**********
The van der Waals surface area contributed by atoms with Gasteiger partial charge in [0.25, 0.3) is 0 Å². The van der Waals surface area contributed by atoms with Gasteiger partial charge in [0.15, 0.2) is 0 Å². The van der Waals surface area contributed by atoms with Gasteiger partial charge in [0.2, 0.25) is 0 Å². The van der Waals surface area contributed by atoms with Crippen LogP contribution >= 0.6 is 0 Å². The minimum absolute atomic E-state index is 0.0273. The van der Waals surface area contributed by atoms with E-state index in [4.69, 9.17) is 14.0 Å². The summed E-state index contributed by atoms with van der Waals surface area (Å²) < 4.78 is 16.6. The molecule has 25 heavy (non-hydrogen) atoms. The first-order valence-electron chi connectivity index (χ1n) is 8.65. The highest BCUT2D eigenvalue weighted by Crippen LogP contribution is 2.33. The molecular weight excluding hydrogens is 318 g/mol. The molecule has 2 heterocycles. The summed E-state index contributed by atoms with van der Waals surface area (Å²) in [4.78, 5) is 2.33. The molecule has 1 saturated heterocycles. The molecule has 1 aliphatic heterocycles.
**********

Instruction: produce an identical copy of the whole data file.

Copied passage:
The van der Waals surface area contributed by atoms with Gasteiger partial charge in [0.25, 0.3) is 0 Å². The van der Waals surface area contributed by atoms with Gasteiger partial charge in [0.15, 0.2) is 0 Å². The van der Waals surface area contributed by atoms with Gasteiger partial charge in [0.2, 0.25) is 0 Å². The van der Waals surface area contributed by atoms with Crippen LogP contribution >= 0.6 is 0 Å². The minimum absolute atomic E-state index is 0.0273. The van der Waals surface area contributed by atoms with E-state index in [4.69, 9.17) is 14.0 Å². The summed E-state index contributed by atoms with van der Waals surface area (Å²) < 4.78 is 16.6. The molecule has 25 heavy (non-hydrogen) atoms. The first-order valence-electron chi connectivity index (χ1n) is 8.65. The highest BCUT2D eigenvalue weighted by Crippen LogP contribution is 2.33. The molecular weight excluding hydrogens is 318 g/mol. The molecule has 2 heterocycles. The summed E-state index contributed by atoms with van der Waals surface area (Å²) in [4.78, 5) is 2.33. The molecule has 1 saturated heterocycles. The molecule has 1 aliphatic heterocycles.